Nate Lichti, managing director for Commerce’s Housing Trust Fund (HTF), said TOD is important to investments in affordable housing because of environmental sustainably and residential empowerment. It’s a priority in HTF’s Evergreen Sustainable Environment Standards (ESDS).
Created in 2005, ESDS is a mandatory building performance standard for all affordable housing projects that receive capital funds through the state HTF. The ESDS contains information that safeguards health and safety, increases durability, promotes sustainable living, preserves the environment, and increases energy and water efficiency.
This policy helps guide the Housing Trust Fund to select projects that are environmentally sound, safe and secure.
“We know access to service goods and community happens when people have access to transit,” Lichti said. “And so, not every community has a light rail. Not every community has a billion dollar infrastructure project that connects them, but across the state, we are always prioritizing that residents have access to those goods and services through public transportation.”
The Federal Way Link Extension is projected to reduce 160,000 vehicle miles traveled and 10,000 vehicle traveled hours each weekday.
Cutting emissions and enacting climate policies are top priorities for the Legislature and governor said Katherine Mitchell, a project and communications coordinator for Commerce’s Housing Trust Fund.
Along with housing, it’s also one of Commerce’s big goals. Building housing alongside transit gives people the opportunity to ride transit, bike or even walk for work and errands, which all have a dramatic effect on carbon emissions, Mitchell said. It also prevents urban sprawl, she said.
“(TOD) prevents other types of development that could create more negative carbon footprint impacts. It’s not just an equity concern, it’s not just a transportation concern — it also has a climate impact. These issues interlock with each other,” Mitchell said.
It’s all a win-win situation for the community, which might explain why Washington’s government codified the ESDS.
Creating vital partnerships
With a project like this, it’s important to have partners across sectors. Notably, this is the first south King County project in which Amazon has made a significant investment, said Corak. It’s an exciting investment, and Corak hopes that there are further investments by Amazon in south King County.
“This project was a classic example of how the original design of how the LIHTC (Low-Income Housing Tax Credit) 1986 legislation was supposed to work,” said Len Brannen, president of Shelter Resources, the lead consultant for securing the multiple channels of funding needed to bring Redondo Heights to life. “A combination of public funding and private funding was certainly evident in the financing model that created the Redondo Heights project.”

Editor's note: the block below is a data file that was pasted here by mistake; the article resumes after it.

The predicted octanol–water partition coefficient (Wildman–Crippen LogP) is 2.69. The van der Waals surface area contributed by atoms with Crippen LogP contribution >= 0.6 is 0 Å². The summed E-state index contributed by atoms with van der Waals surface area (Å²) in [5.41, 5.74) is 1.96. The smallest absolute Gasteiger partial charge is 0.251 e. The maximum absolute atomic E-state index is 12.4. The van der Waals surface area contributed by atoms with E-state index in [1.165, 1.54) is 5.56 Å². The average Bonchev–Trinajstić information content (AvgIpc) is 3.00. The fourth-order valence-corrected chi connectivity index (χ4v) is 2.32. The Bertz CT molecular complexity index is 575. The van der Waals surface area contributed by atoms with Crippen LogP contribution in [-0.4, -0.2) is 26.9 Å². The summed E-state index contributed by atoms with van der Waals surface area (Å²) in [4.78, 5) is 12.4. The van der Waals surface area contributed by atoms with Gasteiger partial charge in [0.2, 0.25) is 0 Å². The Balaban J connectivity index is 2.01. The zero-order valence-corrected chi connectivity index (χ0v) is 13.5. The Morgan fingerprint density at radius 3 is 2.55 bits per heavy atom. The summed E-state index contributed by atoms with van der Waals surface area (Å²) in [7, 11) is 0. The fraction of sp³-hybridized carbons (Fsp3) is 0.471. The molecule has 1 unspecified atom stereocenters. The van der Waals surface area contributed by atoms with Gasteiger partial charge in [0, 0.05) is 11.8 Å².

In fact, $4 million to $5 million in capital funding was secured in the pre-development period. After securing final financial commitments, the tax credit and equity benefits were sold to private investors in excess of $47 million, which was a large piece of the funding.
The Amazon Housing Fund provided $20 million to fill the final capital GAP financing with a private capital loan. Both public and private capital were essential to help manage accelerating construction costs and the spike in interest rates influenced by the U.S. Department of the Treasury, Brannen said.
Affordable housing is a problem that goes beyond government investment, and private companies are stepping up. In the last four years, there have been pledges from the private sector to support affordable housing in Washington. Microsoft pledged $750 million, JP Morgan Chase & Co. provided $457 million to support the creation of 1,900 units of affordable rental housing across the state, and Amazon has committed $360 million to affordable housing in the Puget Sound as part of its nationwide Housing Equity Fund.
It’s just the beginning
In 2021, the Washington State Legislature changed the way communities are required to plan for housing. Chapter 254, Laws of 2021 (HB 1220) amended the Growth Management Act to “plan for and accommodate housing affordable to all economic segments of the population of this state, promote a variety of residential densities and housing types, and encourage preservation of existing housing stock.” This significantly strengthens the intent of the law, which is encouraging affordable housing.
Commerce is critical to helping meet the needs of communities across the state.
“We’ve worked with the Department of Commerce with many different projects and just really appreciate their understanding of the needs for affordable housing and their commitment to making that happen,” Corak said.